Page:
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Biochemistry. 2004 Aug 10;43(31):9989-98.

Zinc ions trigger conformational change and oligomerization of hepatitis B virus capsid protein.

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Department of Biochemistry and Molecular Biology, University of Oklahoma Health Sciences Center, P.O. Box 26901, Oklahoma City, Oklahoma 73190, USA.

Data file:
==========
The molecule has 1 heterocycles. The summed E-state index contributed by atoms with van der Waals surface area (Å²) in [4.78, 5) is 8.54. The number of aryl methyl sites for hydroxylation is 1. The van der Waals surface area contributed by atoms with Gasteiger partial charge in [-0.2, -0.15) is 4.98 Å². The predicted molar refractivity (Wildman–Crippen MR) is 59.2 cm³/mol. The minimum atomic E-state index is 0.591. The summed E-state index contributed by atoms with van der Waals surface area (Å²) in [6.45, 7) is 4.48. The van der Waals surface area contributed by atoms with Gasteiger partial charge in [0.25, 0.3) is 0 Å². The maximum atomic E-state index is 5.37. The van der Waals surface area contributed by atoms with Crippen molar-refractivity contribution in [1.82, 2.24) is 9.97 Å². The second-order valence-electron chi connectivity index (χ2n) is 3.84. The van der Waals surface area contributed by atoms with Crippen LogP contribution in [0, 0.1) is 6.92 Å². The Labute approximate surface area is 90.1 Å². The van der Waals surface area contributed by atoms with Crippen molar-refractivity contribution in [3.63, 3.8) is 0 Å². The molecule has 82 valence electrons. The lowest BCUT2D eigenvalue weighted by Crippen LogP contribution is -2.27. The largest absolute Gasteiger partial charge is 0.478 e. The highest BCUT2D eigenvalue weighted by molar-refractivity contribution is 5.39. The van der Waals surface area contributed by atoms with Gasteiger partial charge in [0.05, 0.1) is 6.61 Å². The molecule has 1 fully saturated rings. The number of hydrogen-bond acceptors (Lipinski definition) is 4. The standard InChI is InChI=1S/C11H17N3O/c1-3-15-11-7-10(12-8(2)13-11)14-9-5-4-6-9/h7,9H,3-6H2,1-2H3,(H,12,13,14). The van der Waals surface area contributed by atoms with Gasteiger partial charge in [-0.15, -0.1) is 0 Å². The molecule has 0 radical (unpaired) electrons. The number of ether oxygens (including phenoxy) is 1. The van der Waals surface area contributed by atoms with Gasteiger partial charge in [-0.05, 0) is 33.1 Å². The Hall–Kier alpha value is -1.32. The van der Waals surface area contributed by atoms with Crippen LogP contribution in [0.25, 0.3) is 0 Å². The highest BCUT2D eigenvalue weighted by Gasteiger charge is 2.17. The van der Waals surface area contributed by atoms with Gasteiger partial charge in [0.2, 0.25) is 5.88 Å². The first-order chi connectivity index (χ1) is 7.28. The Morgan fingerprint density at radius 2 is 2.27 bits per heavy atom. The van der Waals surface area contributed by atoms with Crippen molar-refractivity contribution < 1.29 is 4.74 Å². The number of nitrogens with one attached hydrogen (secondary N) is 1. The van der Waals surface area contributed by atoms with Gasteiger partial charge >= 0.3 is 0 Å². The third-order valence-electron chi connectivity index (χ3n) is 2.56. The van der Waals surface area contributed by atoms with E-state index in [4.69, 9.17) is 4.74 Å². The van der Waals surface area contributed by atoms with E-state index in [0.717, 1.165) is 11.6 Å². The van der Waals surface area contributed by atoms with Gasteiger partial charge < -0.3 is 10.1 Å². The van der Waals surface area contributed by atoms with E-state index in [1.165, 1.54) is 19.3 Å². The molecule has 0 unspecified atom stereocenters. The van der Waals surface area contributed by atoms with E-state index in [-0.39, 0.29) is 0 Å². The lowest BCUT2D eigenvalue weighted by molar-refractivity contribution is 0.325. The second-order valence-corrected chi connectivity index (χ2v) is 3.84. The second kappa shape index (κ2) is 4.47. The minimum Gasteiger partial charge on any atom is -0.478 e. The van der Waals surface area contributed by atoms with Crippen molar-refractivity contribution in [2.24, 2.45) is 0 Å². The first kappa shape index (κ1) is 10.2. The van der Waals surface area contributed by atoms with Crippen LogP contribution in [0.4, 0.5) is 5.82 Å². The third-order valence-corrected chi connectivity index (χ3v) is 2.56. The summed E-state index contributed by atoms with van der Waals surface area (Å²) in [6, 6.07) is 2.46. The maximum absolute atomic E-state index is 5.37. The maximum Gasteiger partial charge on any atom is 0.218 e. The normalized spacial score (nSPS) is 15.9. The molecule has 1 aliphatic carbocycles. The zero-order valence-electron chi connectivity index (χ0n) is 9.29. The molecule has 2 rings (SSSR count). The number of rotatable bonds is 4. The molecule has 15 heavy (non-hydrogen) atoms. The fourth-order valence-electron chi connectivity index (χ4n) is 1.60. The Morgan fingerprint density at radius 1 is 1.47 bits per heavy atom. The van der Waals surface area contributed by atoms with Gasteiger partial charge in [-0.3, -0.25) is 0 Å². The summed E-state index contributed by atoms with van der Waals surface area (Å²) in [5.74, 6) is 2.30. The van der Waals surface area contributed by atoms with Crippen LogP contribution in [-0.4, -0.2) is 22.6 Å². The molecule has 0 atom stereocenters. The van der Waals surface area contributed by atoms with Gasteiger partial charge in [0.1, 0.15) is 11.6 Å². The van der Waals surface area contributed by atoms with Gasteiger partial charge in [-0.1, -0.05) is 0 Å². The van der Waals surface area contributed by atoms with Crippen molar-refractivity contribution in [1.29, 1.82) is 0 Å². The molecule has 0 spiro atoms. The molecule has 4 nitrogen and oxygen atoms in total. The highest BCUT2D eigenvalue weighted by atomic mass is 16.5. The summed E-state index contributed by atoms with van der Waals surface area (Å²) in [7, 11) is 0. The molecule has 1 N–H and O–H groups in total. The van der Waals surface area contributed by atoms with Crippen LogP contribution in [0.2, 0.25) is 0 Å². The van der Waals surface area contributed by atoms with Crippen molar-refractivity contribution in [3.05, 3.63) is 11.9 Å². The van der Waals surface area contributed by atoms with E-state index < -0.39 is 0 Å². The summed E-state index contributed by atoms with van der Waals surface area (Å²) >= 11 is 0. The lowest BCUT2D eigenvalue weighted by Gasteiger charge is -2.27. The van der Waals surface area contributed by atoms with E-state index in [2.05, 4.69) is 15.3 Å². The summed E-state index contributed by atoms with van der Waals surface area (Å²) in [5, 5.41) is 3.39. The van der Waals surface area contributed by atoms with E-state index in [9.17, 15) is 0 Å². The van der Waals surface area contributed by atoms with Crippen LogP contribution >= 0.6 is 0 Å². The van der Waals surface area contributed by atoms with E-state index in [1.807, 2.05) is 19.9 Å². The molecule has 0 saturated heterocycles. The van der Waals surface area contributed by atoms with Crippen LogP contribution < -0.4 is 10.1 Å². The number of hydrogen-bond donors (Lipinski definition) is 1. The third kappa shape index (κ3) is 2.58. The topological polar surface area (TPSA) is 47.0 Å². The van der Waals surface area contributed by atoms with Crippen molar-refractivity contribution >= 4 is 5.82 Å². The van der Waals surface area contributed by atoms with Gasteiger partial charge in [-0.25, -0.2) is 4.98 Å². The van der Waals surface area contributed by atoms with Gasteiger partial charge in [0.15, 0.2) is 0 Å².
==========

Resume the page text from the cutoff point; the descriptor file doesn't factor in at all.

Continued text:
Assembly of virus particles in infected cells is likely to be a tightly regulated process. Previously, we found that in vitro assembly of hepatitis B virus (HBV) capsid protein is highly dependent on protein and NaCl concentration. Here we show that micromolar concentrations of Zn2+ are sufficient to initiate assembly of capsid protein, whereas other mono- and divalent cations elicited assembly only at millimolar concentrations, similar to those required for NaCl-induced assembly. Altered intrinsic protein fluorescence and highly cooperative binding of at least four Zn2+ ions (KD approximately 7 microM) indicated that binding induced a conformational change in capsid protein. At 37 degrees C, Zn2+ enhanced the initial rate of assembly and produced normal capsids, but it did not alter the extent of assembly at equilibrium. Assembly mediated by high zinc concentrations (> or =300 microM) yielded few capsids but produced a population of oligomers recognized by capsid-specific antibodies, suggesting a kinetically trapped assembly reaction. Comparison of kinetic simulations to in vitro assembly reactions leads us to suggest that kinetic trapping was due to the enhancement of the nucleation rate relative to the elongation rate. Zinc-induced HBV assembly has hallmarks of an allosterically regulated process: ligand binding at one site influences binding at other sites (cooperativity) indicating that binding is associated with conformational change, and binding of ligand alters the biological activity of assembly. We conclude that zinc binding enhances the kinetics of assembly by promoting formation of an intermediate that is readily consumed in the reaction. Free zinc ions may not be the true in vivo activator of assembly, but they provide a model for regulation of assembly.

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